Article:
DCSIMG

£3m needed to protect the valley

Hebden Bridge falls victim to flash floods, July 9, 2012. Photo by Michelle Holtshauzen

Hebden Bridge falls victim to flash floods, July 9, 2012. Photo by Michelle Holtshauzen

MORE than £3 million needs to be spent on flood defences in the upper Calder Valley, a number of key organisations have revealed.

Calderdale Council has identified £1.5 million of required works, the Environment Agency has more than £1.2 million of works, repairs totalling £250,000 have been identified by the Canal and Rivers Trust and, while Yorkshire Water cannot be specific on costs due to commercial sensitivities, the total value of all the required works is more than £3 million.

The scale of the reconstruction effort ranges from replacing footpath chippings, costing less than £50, to large-scale engineering projects costing tens of thousands of pounds, though all work identified as carrying an immediate risk to members of the public, traffic or pedestrians, has been completed, said a council spokesperson.

Calderdale Council’s cabinet member for Economy and Environment Coun Barry Collins said the council was expecting its total bill to increase considerably as more repair and remediation works were identified.

“The events of last summer were unprecedented, with major floods in close proximity to each other,” he said. “And the lesson for all of us is absolutely clear. We must increase our resilience to such wild weather, both individually and as a community, because we’re likely to see more of it in the future”.

The council has already completed investment in highways and associated works totalling £1.062 million, with a further £440,000 of other work already identified and further projects under preparation.

The Environment Agency has also undertaken substantial works since the first Calder Valley flooding in June and has promised to do more.

Adam Tunningley, the Environment Agency’s Partnership Manager for West Yorkshire, said: “Following the widespread and repeated flooding in the upper Calder Valley this year, we have already made repairs in a number of areas and have brought in extra resources to work alongside those of the local authority to undertake an extensive survey of the entire River Calder.

“We are also investigating the interaction of flood waters between the River Calder and canal network to better understand the sources of flooding and identify potential alleviation measures. In addition, we are using data provided by Yorkshire Water to review surface water flood risk.

“This work will help us to identify potential schemes to alleviate some of the flooding issues experienced in the summer and will also enable us to draw up options for larger, more comprehensive flood alleviation measures in the medium to long term which would be subject to available funding.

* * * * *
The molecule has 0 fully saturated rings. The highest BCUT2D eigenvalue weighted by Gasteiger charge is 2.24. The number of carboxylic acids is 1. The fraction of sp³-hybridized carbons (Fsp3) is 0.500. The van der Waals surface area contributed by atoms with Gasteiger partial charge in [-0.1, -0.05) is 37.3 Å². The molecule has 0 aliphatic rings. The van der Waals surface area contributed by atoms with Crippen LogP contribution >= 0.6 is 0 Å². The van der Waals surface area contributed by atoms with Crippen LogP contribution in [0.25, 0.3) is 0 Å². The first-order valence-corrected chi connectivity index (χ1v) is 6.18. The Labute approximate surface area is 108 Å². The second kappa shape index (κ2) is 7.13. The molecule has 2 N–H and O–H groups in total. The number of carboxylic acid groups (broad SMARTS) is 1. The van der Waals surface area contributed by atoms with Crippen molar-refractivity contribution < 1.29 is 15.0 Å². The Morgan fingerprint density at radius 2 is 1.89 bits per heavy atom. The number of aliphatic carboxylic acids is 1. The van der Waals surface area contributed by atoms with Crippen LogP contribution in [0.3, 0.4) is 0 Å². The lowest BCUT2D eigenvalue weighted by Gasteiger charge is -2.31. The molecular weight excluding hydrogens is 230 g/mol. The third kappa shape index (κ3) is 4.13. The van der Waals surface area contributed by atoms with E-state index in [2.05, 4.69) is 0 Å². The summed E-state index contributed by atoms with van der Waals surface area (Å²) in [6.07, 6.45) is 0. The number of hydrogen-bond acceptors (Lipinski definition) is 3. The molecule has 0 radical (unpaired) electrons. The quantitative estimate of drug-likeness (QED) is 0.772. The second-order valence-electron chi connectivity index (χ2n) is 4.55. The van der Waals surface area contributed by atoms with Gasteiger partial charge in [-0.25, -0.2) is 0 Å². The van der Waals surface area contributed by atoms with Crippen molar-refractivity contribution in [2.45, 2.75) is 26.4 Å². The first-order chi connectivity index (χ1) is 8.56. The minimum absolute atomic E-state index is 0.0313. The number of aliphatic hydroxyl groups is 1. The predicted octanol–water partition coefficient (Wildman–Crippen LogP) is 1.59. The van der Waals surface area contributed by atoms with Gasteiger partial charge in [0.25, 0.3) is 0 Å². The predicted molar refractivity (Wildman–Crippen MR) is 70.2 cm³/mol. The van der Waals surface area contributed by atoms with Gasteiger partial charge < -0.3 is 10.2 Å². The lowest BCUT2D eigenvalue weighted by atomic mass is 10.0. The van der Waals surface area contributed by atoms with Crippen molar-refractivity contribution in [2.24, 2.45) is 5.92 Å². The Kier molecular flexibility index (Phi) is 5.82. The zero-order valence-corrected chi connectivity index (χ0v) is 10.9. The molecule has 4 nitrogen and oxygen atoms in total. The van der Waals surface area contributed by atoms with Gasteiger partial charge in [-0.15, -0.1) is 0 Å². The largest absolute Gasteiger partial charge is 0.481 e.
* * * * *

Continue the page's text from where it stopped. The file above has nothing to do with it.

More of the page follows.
“All the work we are carrying out in the valley is subject to environmental regulations so the work we do protects and enhances the wider river environment.”

A spokesman for Yorkshire Water said more than 250 individual work projects – varying in scale - had been completed in Calderdale since the summer floods.

“Yorkshire Water has invested tens of thousands of pounds cleaning and removing sediment from the sewers in the Calder Valley area. This funding is likely to increase further as maintenance work continues and the need for further investment is identified.”

David Baldacchino, Manchester and Pennine waterways manager for the Canal and River Trust, said: “The trust has spent almost £300,000 to repair the canal following the summer’s severe weather which caused significant damage to the wash walls and towpath along the Rochdale Canal.”

A local flood defence campaigner has welcomed the news that over £3 million will be spent on upper Calder Valley flood defences, but has called for more to be done.

Barry Greenwood, from the Upper Calder Valley Flood Prevention Action Group, said: “I am happy with anything that is being done to prevent future flooding. But I would like to see a full list of the 250 individual work projects that have been completed in Calderdale since the summer flooding.

“There’s no way that there have been 250 individual projects carried out to alleviate flooding in the area.”

While large sums of money are being spent to improve public infrastructure in the upper Calder Valley, residents are being urged to do all they can to protect their properties.

Coun Collins said: “We are working closely with key partners to deliver a wide range of flood alleviation schemes. Equally, it is up to householders and businesses to help protect their properties as effectively as they can.”

Grants are available for flood resilience work via the Community Foundation for Calderdale’s Upper Valley Flood Fund at www.cffc.co.uk.

Steve Duncan, Community Foundation CEO, said: “The fund of over £150,000 continues to receive donations and has supported more than 200 households with flood relief grants of £650 on average.

“We have also recently started to distribute emergency flood kits to the most vulnerable houses in the upper Calder Valley and we welcome applications for £150 from people in areas vulnerable to floods.”

 

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